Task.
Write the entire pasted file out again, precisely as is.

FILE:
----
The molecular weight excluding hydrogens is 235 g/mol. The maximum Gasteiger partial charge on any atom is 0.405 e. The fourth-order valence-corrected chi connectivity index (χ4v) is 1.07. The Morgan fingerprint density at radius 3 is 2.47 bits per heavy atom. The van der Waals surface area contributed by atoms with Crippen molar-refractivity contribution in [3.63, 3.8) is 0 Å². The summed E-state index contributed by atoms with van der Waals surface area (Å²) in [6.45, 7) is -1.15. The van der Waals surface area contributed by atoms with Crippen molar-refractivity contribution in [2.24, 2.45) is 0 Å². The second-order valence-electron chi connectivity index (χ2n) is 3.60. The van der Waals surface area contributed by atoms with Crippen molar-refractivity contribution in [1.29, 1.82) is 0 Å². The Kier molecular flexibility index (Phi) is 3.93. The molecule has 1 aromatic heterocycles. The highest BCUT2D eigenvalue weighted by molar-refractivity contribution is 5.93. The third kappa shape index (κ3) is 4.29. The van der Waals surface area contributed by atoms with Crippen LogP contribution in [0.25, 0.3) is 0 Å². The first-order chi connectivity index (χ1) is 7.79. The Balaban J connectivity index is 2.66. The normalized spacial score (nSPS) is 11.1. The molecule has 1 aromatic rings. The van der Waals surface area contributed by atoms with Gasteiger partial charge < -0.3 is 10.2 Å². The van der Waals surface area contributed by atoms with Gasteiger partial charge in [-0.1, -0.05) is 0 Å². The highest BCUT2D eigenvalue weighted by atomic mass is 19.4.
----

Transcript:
The molecular weight excluding hydrogens is 235 g/mol. The maximum Gasteiger partial charge on any atom is 0.405 e. The fourth-order valence-corrected chi connectivity index (χ4v) is 1.07. The Morgan fingerprint density at radius 3 is 2.47 bits per heavy atom. The van der Waals surface area contributed by atoms with Crippen molar-refractivity contribution in [3.63, 3.8) is 0 Å². The summed E-state index contributed by atoms with van der Waals surface area (Å²) in [6.45, 7) is -1.15. The van der Waals surface area contributed by atoms with Crippen molar-refractivity contribution in [2.24, 2.45) is 0 Å². The second-order valence-electron chi connectivity index (χ2n) is 3.60. The van der Waals surface area contributed by atoms with Crippen molar-refractivity contribution in [1.29, 1.82) is 0 Å². The Kier molecular flexibility index (Phi) is 3.93. The molecule has 1 aromatic heterocycles. The highest BCUT2D eigenvalue weighted by molar-refractivity contribution is 5.93. The third kappa shape index (κ3) is 4.29. The van der Waals surface area contributed by atoms with Crippen LogP contribution in [0.25, 0.3) is 0 Å². The first-order chi connectivity index (χ1) is 7.79. The Balaban J connectivity index is 2.66. The normalized spacial score (nSPS) is 11.1. The molecule has 1 aromatic rings. The van der Waals surface area contributed by atoms with Gasteiger partial charge < -0.3 is 10.2 Å². The van der Waals surface area contributed by atoms with Gasteiger partial charge in [-0.1, -0.05) is 0 Å². The highest BCUT2D eigenvalue weighted by atomic mass is 19.4.